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While Redskins say they won't trade him, 3 teams in active pursuit of Trent Williams, per source

While Redskins say they won't trade him, 3 teams in active pursuit of Trent Williams, per source

The Redskins declared zero intention of trading Trent Williams, but that doesn't mean other teams aren't trying.

Sources tell NBC Sports Washington that three teams have been actively pursuing the seven-time Pro Bowl left tackle, and while no deal is imminent, the calls aren't stopping. One of those teams is the New England Patriots, sources explained, and most of the heavy chasing of Williams is coming from AFC teams. 

The news comes as Williams' holdout has now extended past the team's two-week training camp in Richmond and he missed the team's first preseason game last week in Cleveland. There is no indication Williams intends to report anytime soon and that could include missing regular season games, multiple sources close to Williams told NBCSW last week.

Those close to Williams say his issues with the Redskins run far beyond money, while those close to the team believe cash is the root issue. Williams is due nearly $25 million during the next two seasons, the last two years on a five-year, $66 million contract extension he signed in 2015. Neither 2019 or 2020 holds much guaranteed cash either.  

On Monday night, ESPN's Adam Schefter reported that the Redskins have gotten calls about Williams but maintain they will not move their franchise cornerstone. On the other hand, CBS Sports' Jason La Canfora tweeted out "Trent Williams will be traded. Only a matter of time."

The reality probably lands somewhere in the middle.

Of course, the Redskins will publicly state their utmost reluctance to move on from Williams. Of course they will. Jay Gruden did just that in Richmond, when he said he "highly doubts" the team would trade Williams.

What else are they supposed to say? Trading Williams seems crazy, a move that only a desperate team would make, a move that a team would only make if it truly believes that player won't report. And the second team president Bruce Allen and the Redskins blink and allow that Williams might actually not come back, their bargaining power shrinks. Not to mention, Williams is still under contract for two more seasons.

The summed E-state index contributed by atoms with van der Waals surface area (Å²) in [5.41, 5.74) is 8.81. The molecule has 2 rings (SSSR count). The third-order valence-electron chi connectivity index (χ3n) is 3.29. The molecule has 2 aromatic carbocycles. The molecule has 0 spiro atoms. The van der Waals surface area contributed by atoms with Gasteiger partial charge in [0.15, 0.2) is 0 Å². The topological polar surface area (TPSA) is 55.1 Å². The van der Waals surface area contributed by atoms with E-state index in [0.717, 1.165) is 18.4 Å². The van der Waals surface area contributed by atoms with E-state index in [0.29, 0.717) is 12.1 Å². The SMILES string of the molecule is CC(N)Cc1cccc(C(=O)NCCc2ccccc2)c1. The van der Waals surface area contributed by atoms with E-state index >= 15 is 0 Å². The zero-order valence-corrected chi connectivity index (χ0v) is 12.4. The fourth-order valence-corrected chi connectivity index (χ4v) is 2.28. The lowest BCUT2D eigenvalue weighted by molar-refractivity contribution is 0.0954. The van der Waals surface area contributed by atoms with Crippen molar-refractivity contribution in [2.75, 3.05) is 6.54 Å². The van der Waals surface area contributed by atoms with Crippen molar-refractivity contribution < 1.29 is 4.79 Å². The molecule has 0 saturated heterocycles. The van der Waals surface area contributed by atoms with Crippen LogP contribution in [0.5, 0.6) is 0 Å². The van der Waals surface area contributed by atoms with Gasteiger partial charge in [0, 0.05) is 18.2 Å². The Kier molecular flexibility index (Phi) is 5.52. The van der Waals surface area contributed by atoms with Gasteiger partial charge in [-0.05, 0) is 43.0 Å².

Just to consider moving Williams means Washington believes he really won't come back, or if he does, will no longer be an asset to the team. It's hard to envision a scenario where Allen does much to entice Williams to report. Perhaps the Redskins could convert some 2020 salary to guaranteed money right now, but Allen has made a stern policy of not working on new contracts until a player is in the final year of his deal. Williams isn't. And a new deal seems out of the question, for as good as Williams is, it might not be the prudent move. He is 31 and hasn't played a full season since 2013.

To move Williams, the Redskins need to command a haul in return. To do that, the team needs leverage and multiple suitors. By refusing to trade Williams now the team builds some leverage. They don't look desperate to move him. There are already multiple suitors, including New England, which was first reported nearly two weeks ago by The Athletic. 

Peter King pointed out on Monday that the Texans should make a move for Williams: "I think the Texans need to trade for Washington left tackle Trent Williams, who is unhappy in Washington and threatening to not play this year. Houston’s time is now. Watt turns 30 this year. So much of this team is in its prime. They could get three or four more years out of Williams, who turns 31 next Monday, and he’d strengthen the only true weak point of this team."

There is also no rush for Washington to move Williams. Injuries will happen across the NFL during the next few weeks and a contending team could lose a tackle. That would drive the price up too. 

"We won't get to Labor Day and Trent Williams is still a Redskin," one league source said of the situation.

Remember too that Allen often does his best work in secret. Last year, he shocked the NFL when the trade for Alex Smith went down during Super Bowl week. In fact, Doug Williams and Jay Gruden both admitted after that trade they knew nothing about the move until after it happened.

Allen also tends to work well with familiar teams. In the past few seasons, Allen has worked out two trades with Denver, one sending Su'a Cravens out of town in 2018 and another bringing Case Keenum into town in 2019. The Smith trade isn't the first deal Allen completed with Kansas City boss Andy Reid either. When Reid was the coach of the Eagles, Allen completed a deal to bring Donovan McNabb to Washington in 2010. 

Real or contrived, the Redskins gain nothing by openly talking about a Williams trade right now. But that doesn't mean a move couldn't happen in the next few weeks.


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49ers seal rainy victory over Redskins with slip-n-slide celebration

49ers seal rainy victory over Redskins with slip-n-slide celebration